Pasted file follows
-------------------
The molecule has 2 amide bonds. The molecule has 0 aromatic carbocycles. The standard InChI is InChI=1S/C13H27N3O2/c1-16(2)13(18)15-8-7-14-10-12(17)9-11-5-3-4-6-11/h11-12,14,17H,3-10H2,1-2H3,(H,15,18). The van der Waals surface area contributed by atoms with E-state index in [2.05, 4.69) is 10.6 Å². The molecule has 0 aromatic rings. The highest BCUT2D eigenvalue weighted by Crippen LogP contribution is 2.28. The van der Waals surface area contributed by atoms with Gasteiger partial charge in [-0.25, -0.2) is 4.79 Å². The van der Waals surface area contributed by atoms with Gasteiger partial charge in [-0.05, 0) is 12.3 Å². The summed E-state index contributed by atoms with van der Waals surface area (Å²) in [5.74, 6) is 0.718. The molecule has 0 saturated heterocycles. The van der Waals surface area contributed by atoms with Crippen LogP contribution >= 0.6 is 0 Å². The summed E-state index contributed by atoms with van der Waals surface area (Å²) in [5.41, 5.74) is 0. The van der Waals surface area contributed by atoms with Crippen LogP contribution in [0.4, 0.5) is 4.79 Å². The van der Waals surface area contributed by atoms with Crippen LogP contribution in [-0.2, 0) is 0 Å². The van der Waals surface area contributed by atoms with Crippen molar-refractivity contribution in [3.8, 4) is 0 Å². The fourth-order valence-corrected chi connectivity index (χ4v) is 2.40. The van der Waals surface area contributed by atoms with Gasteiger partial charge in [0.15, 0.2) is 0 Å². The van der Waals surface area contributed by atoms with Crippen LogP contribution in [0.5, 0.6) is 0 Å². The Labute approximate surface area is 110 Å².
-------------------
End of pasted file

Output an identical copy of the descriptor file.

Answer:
The molecule has 2 amide bonds. The molecule has 0 aromatic carbocycles. The standard InChI is InChI=1S/C13H27N3O2/c1-16(2)13(18)15-8-7-14-10-12(17)9-11-5-3-4-6-11/h11-12,14,17H,3-10H2,1-2H3,(H,15,18). The van der Waals surface area contributed by atoms with E-state index in [2.05, 4.69) is 10.6 Å². The molecule has 0 aromatic rings. The highest BCUT2D eigenvalue weighted by Crippen LogP contribution is 2.28. The van der Waals surface area contributed by atoms with Gasteiger partial charge in [-0.25, -0.2) is 4.79 Å². The van der Waals surface area contributed by atoms with Gasteiger partial charge in [-0.05, 0) is 12.3 Å². The summed E-state index contributed by atoms with van der Waals surface area (Å²) in [5.74, 6) is 0.718. The molecule has 0 saturated heterocycles. The van der Waals surface area contributed by atoms with Crippen LogP contribution >= 0.6 is 0 Å². The summed E-state index contributed by atoms with van der Waals surface area (Å²) in [5.41, 5.74) is 0. The van der Waals surface area contributed by atoms with Crippen LogP contribution in [0.4, 0.5) is 4.79 Å². The van der Waals surface area contributed by atoms with Crippen LogP contribution in [-0.2, 0) is 0 Å². The van der Waals surface area contributed by atoms with Crippen molar-refractivity contribution in [3.8, 4) is 0 Å². The fourth-order valence-corrected chi connectivity index (χ4v) is 2.40. The van der Waals surface area contributed by atoms with Gasteiger partial charge in [0.15, 0.2) is 0 Å². The van der Waals surface area contributed by atoms with Crippen LogP contribution in [0.5, 0.6) is 0 Å². The Labute approximate surface area is 110 Å².